Pixar will go the "Disney princess" route with Brave, which will release in an astounding 4,164 theatres, 2,790 of which will project the film in 3D. Though Pixar has created many all-ages animated films, Brave is more for kids than adults. Critic Chris Barsanti calls the medieval fairy tale "a feast for the eyes and ears, if not always the mind." My own screening of the film was marred by an extremely dark projection that made it difficult to make out many of the scenes with lower light. The plot, which follows a princess who wants to be independent instead of being married off, is pretty standard, though there's a twist or so that's unexpected. This Pixar entry is already better reviewed than last year's Cars 2. Like that film, Brave stands to make a hefty marketing dollar. I already spotted a girl wearing a Merida shirt, and I'm sure she will be a cash cow as a member of the Disney princess gang. In terms of box office, Brave should earn north of $60 million.
With a title that evokes Snakes on a Plane, Abraham Lincoln: Vampire Hunter (3,106 theatres) offers just what it says--our nation's 16th president as a killer of blood-suckers. It's shockingly good, according to critic Maitland McDonagh, who praises the "remarkable balancing act," that fuses a "canny mix of action, horror and alternate history in what should be a bona-fide blockbuster." Despite at least some good reviews (the film is rated 36% positive on Rotten Tomatoes), it may be tough for this R-rated film to reach $20 million.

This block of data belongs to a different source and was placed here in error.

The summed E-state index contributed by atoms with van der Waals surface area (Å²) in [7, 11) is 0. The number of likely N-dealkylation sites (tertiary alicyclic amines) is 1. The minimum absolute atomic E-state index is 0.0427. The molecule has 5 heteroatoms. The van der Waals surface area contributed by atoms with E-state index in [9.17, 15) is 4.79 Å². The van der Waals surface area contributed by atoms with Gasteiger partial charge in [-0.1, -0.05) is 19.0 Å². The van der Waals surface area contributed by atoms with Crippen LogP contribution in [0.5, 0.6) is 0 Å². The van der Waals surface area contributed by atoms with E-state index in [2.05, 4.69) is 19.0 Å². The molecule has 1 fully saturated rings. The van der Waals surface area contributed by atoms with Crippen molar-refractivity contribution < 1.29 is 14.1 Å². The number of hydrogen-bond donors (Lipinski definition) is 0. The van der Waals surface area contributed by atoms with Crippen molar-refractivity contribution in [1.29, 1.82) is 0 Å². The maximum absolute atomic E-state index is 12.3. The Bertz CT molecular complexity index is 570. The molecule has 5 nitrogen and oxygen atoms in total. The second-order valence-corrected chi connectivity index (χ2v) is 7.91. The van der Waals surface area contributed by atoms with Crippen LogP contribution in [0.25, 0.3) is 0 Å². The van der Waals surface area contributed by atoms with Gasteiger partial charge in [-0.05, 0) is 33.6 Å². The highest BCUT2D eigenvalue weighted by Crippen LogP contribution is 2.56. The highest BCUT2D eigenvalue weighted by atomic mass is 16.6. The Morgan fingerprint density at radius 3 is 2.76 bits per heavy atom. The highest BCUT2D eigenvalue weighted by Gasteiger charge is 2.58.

Seeking a Friend for the End of the World (1,618 theatres) offers a little bit of everything: romance, comedy, a road trip, and the apocalypse. Steve Carell and Keira Knightley play sad sacks who find solace in each other in the days before the world ends. Filled with "an abundance of swift, darkly amusing gags," the movie also "turns rather tender," according to critic Kevin Lally. The "feel-good/feel-bad sensibility may limit its audience appeal, but moviegoers who don’t mind a little astringency in their romantic comedies will be glad they made the journey." With its small-scale wide release, this film should top out under $10 million.
Don't expect another Midnight in Paris. Woody Allen's tour through Europe grows stagnant with To Rome, With Love (5 theatres). Lally pronounces the "wispy collection of unrelated vignettes...a profound disappointment." The "shockingly underdeveloped" storylines resemble "fragments found in an old drawer." Allen's auteur status should make this film at least open fairly well, though his audience is the kind to take notice of reviews and respond accordingly.
On Monday, we'll see if Brave measures up to other Pixar releases and what others releases stood out in this busy weekend.